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An excerpt from www.HouseOfNames.com archives copyright 2000 - 2017


The name Dunnynd is an old Anglo-Saxon name. It comes from when a family lived in the region of Dunning in the lower part of Strathearn. Today Dunning is the process of communicating with customers to ensure the collection of accounts receivable derived from the 17th century verb "dun," meaning to demand payment of a debt.

Dunnynd Early Origins



The surname Dunnynd was first found in Shropshire where they held a family seat from very early times.

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Dunnynd Spelling Variations


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Dunnynd Spelling Variations



Before the last few hundred years, the English language had no fast system of spelling rules. For that reason, spelling variations are commonly found in early Anglo-Saxon surnames. Over the years, many variations of the name Dunnynd were recorded, including Dunning, Dunnings, Douning, Downing, Dunnin and many more.

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Dunnynd Early History


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Dunnynd Early History



This web page shows only a small excerpt of our Dunnynd research. Another 485 words (35 lines of text) covering the years 1086, 1199, 1200, 1234, 1437, 1440, 1514 and 1782 are included under the topic Early Dunnynd History in all our PDF Extended History products and printed products wherever possible.

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Dunnynd Early Notables (pre 1700)


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Dunnynd Early Notables (pre 1700)



More information is included under the topic Early Dunnynd Notables in all our PDF Extended History products and printed products wherever possible.

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Dunnynd In Ireland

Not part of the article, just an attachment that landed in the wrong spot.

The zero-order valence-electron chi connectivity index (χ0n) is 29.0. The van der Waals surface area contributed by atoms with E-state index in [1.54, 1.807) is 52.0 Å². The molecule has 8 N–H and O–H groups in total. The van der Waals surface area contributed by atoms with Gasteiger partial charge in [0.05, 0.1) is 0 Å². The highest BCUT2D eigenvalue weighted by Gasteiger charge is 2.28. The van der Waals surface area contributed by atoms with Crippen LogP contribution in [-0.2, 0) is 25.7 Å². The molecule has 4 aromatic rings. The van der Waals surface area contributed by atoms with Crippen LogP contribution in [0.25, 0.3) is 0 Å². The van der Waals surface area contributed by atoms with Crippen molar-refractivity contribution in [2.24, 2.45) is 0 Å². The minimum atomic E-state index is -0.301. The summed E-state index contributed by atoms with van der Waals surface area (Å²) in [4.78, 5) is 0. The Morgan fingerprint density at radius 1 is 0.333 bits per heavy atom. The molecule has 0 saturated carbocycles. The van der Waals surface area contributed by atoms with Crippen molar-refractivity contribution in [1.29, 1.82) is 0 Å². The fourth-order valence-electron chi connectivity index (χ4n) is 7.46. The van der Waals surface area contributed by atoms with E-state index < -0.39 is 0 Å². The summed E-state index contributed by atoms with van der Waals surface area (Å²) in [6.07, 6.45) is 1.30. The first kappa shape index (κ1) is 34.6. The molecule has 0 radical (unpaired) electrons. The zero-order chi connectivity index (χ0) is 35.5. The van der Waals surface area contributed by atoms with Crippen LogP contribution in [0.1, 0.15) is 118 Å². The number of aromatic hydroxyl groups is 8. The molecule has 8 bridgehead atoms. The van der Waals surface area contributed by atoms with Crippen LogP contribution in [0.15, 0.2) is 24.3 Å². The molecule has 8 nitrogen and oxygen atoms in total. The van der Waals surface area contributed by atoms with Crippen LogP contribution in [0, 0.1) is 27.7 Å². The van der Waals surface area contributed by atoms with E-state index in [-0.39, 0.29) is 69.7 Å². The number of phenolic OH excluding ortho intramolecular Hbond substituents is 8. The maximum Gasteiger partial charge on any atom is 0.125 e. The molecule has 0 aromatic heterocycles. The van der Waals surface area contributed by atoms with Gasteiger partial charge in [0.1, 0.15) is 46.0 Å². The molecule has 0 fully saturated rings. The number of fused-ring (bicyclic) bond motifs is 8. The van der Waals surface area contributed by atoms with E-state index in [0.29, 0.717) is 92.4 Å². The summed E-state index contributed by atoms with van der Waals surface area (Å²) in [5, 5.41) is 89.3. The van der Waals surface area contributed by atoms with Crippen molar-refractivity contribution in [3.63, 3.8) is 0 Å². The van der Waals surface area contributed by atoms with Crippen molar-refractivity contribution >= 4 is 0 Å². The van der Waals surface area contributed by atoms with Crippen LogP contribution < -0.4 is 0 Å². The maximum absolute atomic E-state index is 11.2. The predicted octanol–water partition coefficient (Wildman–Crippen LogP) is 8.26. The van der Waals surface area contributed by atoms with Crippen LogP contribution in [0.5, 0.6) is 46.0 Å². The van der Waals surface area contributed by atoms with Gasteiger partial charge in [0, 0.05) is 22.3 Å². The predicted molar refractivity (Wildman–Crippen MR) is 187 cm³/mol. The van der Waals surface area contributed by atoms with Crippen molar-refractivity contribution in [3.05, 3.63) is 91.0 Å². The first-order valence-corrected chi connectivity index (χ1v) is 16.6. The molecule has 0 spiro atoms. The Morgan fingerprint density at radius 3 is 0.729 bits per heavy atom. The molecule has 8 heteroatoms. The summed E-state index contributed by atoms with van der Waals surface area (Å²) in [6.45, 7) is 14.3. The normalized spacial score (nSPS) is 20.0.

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Dunnynd In Ireland



Some of the Dunnynd family moved to Ireland, but this topic is not covered in this excerpt. More information about their life in Ireland is included in all our PDF Extended History products and printed products wherever possible.

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The Great Migration


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The Great Migration



To escape oppression and starvation at that time, many English families left for the "open frontiers" of the New World with all its perceived opportunities. In droves people migrated to the many British colonies, those in North America in particular, paying high rates for passages in cramped, unsafe ships. Although many of the settlers did not make the long passage alive, those who did see the shores of North America perceived great opportunities before them. Many of the families that came from England went on to make essential contributions to the emerging nations of Canada and the United States. Research into various historical records revealed some of first members of the Dunnynd family emigrate to North America: Sarah Dunning who made her home in Virginia in 1650. George Dunning traveled further south landing in Barbados in 1654. In 1774; the first Dunning entered Canada. John Dunning, 24.